Robotic process automation (RPA) helps employees engage in richer interactions with coworkers, perform work that requires more brain power, and make fewer mistakes, according to UiPath CMO Bobby Patrick.
Patrick was commenting on new study findings - commissioned by UiPath and conducted by Forrester Consulting - that finds nearly 70 per cent of organisations believe RPA is enabling employees to have more human interaction.
The study - the Impact of RPA on Employee Experience - reflects the need to keep employees at the core of RPA efforts.
The benefits of RPA reported by firms include increased efficiency (86 per cent), deeper insights into customers (67 per cent), improved customer service (57 per cent), and improved employee engagement (57 per cent).
According to the study, succeeding in digital transformation initiatives requires organisations to pivot on a core lever: engaged employees.
“Employees today struggle to perform under the weight of mind-numbing, repetitive work. They’re influenced by their consumer experiences and want similar experiences in their jobs,” said Patrick.
“With the rise of automation tools, many fear a dystopian view that solutions like RPA will replace jobs and human workers will be left out of favor. As the study finds, the reality is that RPA allows employees to engage in richer interactions with others, perform work that requires more brain power, and make fewer mistakes.”
According to the study, organisations are increasingly concerned with the employee experience as they grapple with the forces of automation and RPA, and that operating model issues and psychological barriers hold back RPA efforts.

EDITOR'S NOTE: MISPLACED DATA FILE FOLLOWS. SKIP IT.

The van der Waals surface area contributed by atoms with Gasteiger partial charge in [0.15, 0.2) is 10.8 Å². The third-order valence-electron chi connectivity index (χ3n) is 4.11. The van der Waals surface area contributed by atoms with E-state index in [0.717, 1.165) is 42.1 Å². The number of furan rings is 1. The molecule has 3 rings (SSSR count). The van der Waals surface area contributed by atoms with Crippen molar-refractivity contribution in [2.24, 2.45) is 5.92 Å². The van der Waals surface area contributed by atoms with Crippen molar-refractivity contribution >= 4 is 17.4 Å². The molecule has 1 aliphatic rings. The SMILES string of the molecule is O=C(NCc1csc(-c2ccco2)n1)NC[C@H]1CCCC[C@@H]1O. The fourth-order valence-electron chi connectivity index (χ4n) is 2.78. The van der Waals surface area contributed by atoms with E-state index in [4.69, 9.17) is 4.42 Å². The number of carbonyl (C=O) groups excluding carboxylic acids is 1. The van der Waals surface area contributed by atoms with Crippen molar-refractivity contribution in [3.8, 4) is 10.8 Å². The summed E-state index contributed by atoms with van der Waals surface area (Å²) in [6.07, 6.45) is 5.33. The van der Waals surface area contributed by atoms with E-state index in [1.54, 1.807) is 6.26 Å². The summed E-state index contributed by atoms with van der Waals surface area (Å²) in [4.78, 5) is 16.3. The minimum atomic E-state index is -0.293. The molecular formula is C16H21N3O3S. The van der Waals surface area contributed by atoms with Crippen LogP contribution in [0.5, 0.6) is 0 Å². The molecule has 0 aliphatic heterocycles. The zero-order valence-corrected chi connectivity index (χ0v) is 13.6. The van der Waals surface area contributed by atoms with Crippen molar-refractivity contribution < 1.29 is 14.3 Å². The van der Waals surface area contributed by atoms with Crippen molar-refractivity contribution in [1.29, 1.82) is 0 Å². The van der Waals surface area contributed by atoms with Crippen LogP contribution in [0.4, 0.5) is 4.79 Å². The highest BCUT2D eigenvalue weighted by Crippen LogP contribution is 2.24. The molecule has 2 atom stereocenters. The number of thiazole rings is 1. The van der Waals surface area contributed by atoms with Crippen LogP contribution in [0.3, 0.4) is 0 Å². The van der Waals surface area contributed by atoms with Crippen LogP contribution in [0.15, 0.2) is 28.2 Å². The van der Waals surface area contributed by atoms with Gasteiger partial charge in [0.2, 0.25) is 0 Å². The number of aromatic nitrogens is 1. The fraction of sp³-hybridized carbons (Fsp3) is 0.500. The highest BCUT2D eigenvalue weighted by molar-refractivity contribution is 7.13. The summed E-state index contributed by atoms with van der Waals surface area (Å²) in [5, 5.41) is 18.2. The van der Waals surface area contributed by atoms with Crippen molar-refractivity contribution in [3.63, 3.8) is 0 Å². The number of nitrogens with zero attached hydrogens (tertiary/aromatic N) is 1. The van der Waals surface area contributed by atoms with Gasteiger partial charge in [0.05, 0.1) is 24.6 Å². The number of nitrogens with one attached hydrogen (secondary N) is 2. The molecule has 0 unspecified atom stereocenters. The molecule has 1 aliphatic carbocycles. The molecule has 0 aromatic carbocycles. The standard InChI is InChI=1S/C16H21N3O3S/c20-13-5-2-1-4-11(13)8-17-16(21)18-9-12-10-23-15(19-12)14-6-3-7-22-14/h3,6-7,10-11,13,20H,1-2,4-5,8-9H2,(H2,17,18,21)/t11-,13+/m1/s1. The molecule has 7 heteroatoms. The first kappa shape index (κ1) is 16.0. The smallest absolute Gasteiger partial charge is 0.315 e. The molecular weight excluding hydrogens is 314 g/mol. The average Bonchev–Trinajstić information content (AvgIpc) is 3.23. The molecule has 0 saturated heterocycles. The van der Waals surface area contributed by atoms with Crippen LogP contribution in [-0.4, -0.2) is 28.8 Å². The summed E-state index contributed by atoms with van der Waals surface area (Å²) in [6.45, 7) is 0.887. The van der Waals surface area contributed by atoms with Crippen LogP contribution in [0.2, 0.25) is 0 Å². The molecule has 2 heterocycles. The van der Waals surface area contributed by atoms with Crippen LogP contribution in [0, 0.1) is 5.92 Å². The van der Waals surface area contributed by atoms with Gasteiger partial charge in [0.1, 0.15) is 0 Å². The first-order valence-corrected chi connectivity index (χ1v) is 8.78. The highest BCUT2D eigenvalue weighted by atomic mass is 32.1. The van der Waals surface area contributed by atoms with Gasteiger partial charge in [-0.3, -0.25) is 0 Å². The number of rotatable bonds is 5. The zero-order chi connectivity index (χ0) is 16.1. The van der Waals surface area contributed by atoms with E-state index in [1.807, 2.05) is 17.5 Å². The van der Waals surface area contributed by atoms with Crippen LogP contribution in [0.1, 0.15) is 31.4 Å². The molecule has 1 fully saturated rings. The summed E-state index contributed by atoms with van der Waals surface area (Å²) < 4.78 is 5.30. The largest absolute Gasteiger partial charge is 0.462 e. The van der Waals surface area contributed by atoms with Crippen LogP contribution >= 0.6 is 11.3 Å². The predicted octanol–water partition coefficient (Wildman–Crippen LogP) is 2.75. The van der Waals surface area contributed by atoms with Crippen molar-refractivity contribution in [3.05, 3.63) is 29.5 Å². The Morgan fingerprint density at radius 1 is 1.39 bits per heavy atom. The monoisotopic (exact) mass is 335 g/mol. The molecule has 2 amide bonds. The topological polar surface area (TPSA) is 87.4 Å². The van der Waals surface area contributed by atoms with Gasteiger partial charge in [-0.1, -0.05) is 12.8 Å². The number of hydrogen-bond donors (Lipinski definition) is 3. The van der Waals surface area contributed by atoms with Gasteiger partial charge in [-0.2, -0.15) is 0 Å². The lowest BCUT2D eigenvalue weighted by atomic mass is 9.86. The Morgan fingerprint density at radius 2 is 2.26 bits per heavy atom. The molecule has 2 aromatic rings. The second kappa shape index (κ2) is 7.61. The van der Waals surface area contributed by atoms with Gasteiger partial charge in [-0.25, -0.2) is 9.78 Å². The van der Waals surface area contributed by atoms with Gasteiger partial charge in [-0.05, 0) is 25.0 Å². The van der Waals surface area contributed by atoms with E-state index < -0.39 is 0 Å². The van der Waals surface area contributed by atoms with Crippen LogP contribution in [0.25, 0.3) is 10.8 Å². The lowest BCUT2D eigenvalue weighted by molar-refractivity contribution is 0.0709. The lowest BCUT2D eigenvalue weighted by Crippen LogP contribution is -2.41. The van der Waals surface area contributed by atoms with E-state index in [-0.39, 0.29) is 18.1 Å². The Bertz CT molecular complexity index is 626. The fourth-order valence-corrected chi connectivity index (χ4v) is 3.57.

Ultimately, keeping employees engaged and happy will enable organisations to capitalise on the transformative potential of RPA, the study said.
The study also finds that sixty-six per cent of respondents said that RPA restructures existing work, enabling employees to have more human interactions, and 60 per cent said RPA helps employees focus on more meaningful, strategic tasks. In addition, 57 per cent of respondents report that RPA reduces manual errors.
The study also notes that organisations must overcome operating model issues and psychological challenge.
It reports firms are struggling to scale their RPA solutions due to the lack of trained personnel and resources to support and use RPA technology. In fact, 93 per cent of respondents said they struggle to understand the different deployment options available to them, it noted.
Additionally, leaders must overcome the psychological impact of RPA on their workforce, the study suggested. Communication and collaboration between the business and workers, and well-designed change management programs are crucial.
The study also recommends that firms aim to improve both operational efficiency and employee experience at the same time, create an RPA center of excellence, manage psychological implications at the onset of an implementation, and use a human-centric change management process that carefully considers human factors, ensuring that people will feel valued and safe.
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